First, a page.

The uncertainty of sufficient aids, of Men & Means from the States to whom application had been made, and the discouraging prospects before me of having my requisitions complied with–added to an unwillingness to incur any expence that could be avoided induced me to desire Genl. Knox to suspend the Transport of the heavy Cannon & Stores from Philadelphia lest we should have them to carry back again or be encumbd with them in the field.
On July 31 Washington told Lafayette the New York objective of the Wethersfield plan was basically completed and he then focused on the march to the Chesapeake. He instructs Lafayette not to tell General Green of the secret plan to move south.
31 July, Washington to Lafayette
“I am convinced that your desire to be in this army arises principally from a wish to be actively useful. You will not therefore regret your stay in Virginia…” “I think we have already effected one part of the plan of campaign settled at Wethersfield (Wethersfield Plan)” “Our views must now be turned towards endeavoring to expel them totally from those (southern) states…”
“In my letter to General Greene, which I beg the favor of you to forward, I have hinted nothing of what I have said to you, for fear of a miscarriage.”
On August 1, Washington’s ferryboats were completed. Most held forty men and were propelled by oars. He recounted in his diary how the northern states had not delivered sufficient men and means for a New York enterprise. Washington had established the pretext for executing the second objective of the Wethersfield plan. We notice with interest that Washington and Rochambeau had no purpose planned for these boats other than to move the army around New York.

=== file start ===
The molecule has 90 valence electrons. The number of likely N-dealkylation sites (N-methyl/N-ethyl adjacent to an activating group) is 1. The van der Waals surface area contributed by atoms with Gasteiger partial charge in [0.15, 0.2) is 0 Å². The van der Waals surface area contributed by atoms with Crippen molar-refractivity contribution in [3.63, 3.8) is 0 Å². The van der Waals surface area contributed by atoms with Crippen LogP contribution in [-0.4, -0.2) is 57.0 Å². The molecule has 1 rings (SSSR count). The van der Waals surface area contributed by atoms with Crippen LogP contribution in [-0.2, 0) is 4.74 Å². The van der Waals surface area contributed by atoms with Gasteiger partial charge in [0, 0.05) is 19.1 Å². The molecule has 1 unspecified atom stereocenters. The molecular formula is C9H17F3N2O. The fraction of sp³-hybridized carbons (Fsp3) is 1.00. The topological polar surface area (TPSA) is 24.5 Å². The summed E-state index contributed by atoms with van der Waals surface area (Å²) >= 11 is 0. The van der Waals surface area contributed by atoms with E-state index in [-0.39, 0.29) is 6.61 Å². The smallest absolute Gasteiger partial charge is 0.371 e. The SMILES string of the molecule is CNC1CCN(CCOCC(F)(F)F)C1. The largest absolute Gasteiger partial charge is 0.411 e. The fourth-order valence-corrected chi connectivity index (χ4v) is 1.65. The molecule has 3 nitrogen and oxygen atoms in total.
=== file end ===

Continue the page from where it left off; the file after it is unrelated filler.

August 1st. By this date all my Boats were ready–viz.–One hundred New ones at Albany and the like number at Wappings Creek; besides old ones which have been repaired. My heavy ordnance & Stores from the Eastward had also come on to the North Rivr (Hudson River), and every thing would have been in perfect readiness to commense the operation against New York, if the States had furnished their quotas of men agreeably to my requisitions but so far have they been from complying with these that of the first, not more than half the number asked of them have joined the Army; and of 6200 of the latter pointedly & timously called for to be with the Army by the 15th. of last Month, only 176 had arrived from Connecticut…
Washington’s then said he saw no grounds for continuing the diversion at New York City.
Thus circumstanced, and having little more than general assurances of getting the succours called for and energetic Laws & resolves or Laws & resolves energetically executed, to depend upon–with little appearance of their fulfillment, I could scarce see a ground upon which. to continue my preparations against New York–especially as there was much reason to believe that part (at least) of the Troops in Virginia were recalled to reinforce New York and therefore I turned my views more seriously (than I had before done) to an operation to the Southward and, in consequence, sent to make enquiry, indirectly, of the principal Merchants to the Eastward what number, & in what time, Transports could be provided to convey a force to the Southward…
The very next day, August 2, 1781, Washington secretly requested that Robert Morris assemble the Chesapeake flotilla needed to quickly surround Cornwallis with the Franco-American army. Washington, expecting deGrasse to arrive asks that the requisition list be ready by August 20th. New York was indeed reinforced, as Washington expected but not with troops from Yorktown. These actions prove that any report that infers Washington was obsessed with a siege of New York, or that he did nothing until August 14, is lacking truth and competence.